The Rector and the Rogue
Being the true and incredible account of a dastardly hoax against an upright (if rather stuffy) divine. It turned New York upside down.
W.A. Swanberg Paul Collins
Mcsweeney's Literary Arts Fund
It began quietly enough one morning in February 1880, with a mutton-chopped Acme Safe Company salesman knocking on the door of Reverend Morgan Dix, the starchiest clergyman in Manhattan's most respectable church. The salesman was surely misdirected, Reverend Dix explained?he had no need for a safe, and he had not made an appointment. But soon after, used clothes dealers arrived, followed by heavy machinery salesmen, and soon the street filled riotously with wave after wave of solicitor-tormentors?hundreds of funeral directors, horse traders, wigmakers, fellow clergymen, doctors?all insisting they'd been summoned by the bewildered Reverend Dix. And for weeks, it continued in this manner. Reporters from every newspaper in New York camped out to watch the fun, and as the story gained national attention, police and postal officers raced to capture the gleeful prankster-cum-performance artist who was making a mockery of the esteemed Trinity Church.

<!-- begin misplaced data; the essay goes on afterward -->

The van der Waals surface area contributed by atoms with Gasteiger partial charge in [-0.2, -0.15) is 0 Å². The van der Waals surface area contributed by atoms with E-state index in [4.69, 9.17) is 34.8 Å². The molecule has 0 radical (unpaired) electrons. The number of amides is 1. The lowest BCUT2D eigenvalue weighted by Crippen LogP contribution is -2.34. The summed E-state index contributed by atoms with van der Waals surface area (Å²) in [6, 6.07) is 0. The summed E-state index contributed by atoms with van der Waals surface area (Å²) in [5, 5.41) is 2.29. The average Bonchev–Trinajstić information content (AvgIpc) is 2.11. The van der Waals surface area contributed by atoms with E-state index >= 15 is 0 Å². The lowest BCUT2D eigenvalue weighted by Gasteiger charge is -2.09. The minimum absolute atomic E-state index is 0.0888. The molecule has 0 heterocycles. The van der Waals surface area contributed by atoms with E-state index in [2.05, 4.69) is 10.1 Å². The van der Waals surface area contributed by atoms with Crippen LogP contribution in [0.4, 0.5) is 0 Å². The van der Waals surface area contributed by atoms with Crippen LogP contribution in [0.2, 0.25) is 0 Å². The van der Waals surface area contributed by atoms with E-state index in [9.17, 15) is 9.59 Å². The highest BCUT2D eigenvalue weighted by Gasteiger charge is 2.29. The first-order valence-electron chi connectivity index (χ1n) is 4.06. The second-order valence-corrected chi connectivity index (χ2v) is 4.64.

A fascinating tale of detection and revenge, The Rector and the Rogue uncovers for the first time the trail of celebrated Victorian trickster "Gentleman Joe"?the mysterious con-man whose innumerable identities, wild fabrications, baffling motives, and international trail of chaos would lead to one of the most bizarre criminal cases of the 19th century.